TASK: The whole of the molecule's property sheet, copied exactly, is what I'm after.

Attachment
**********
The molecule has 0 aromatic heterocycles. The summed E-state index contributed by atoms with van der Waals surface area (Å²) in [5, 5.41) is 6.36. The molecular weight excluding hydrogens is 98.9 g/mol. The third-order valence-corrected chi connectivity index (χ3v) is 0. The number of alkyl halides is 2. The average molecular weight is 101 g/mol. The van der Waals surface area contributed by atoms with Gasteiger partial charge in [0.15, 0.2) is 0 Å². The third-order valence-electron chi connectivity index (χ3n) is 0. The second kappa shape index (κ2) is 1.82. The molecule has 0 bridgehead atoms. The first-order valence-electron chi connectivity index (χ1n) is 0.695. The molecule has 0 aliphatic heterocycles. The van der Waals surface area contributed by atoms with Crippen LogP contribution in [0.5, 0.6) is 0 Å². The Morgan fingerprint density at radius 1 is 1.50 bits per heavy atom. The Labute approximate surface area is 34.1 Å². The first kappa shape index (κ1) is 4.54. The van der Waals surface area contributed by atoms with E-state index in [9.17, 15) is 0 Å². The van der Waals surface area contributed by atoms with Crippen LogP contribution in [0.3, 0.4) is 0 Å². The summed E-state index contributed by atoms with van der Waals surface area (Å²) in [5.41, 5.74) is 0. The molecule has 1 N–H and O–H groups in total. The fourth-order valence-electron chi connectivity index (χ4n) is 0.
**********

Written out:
The molecule has 0 aromatic heterocycles. The summed E-state index contributed by atoms with van der Waals surface area (Å²) in [5, 5.41) is 6.36. The molecular weight excluding hydrogens is 98.9 g/mol. The third-order valence-corrected chi connectivity index (χ3v) is 0. The number of alkyl halides is 2. The average molecular weight is 101 g/mol. The van der Waals surface area contributed by atoms with Gasteiger partial charge in [0.15, 0.2) is 0 Å². The third-order valence-electron chi connectivity index (χ3n) is 0. The second kappa shape index (κ2) is 1.82. The molecule has 0 bridgehead atoms. The first-order valence-electron chi connectivity index (χ1n) is 0.695. The molecule has 0 aliphatic heterocycles. The van der Waals surface area contributed by atoms with Crippen LogP contribution in [0.5, 0.6) is 0 Å². The Morgan fingerprint density at radius 1 is 1.50 bits per heavy atom. The Labute approximate surface area is 34.1 Å². The first kappa shape index (κ1) is 4.54. The van der Waals surface area contributed by atoms with E-state index in [9.17, 15) is 0 Å². The van der Waals surface area contributed by atoms with Crippen LogP contribution in [0.3, 0.4) is 0 Å². The summed E-state index contributed by atoms with van der Waals surface area (Å²) in [5.41, 5.74) is 0. The molecule has 1 N–H and O–H groups in total. The fourth-order valence-electron chi connectivity index (χ4n) is 0.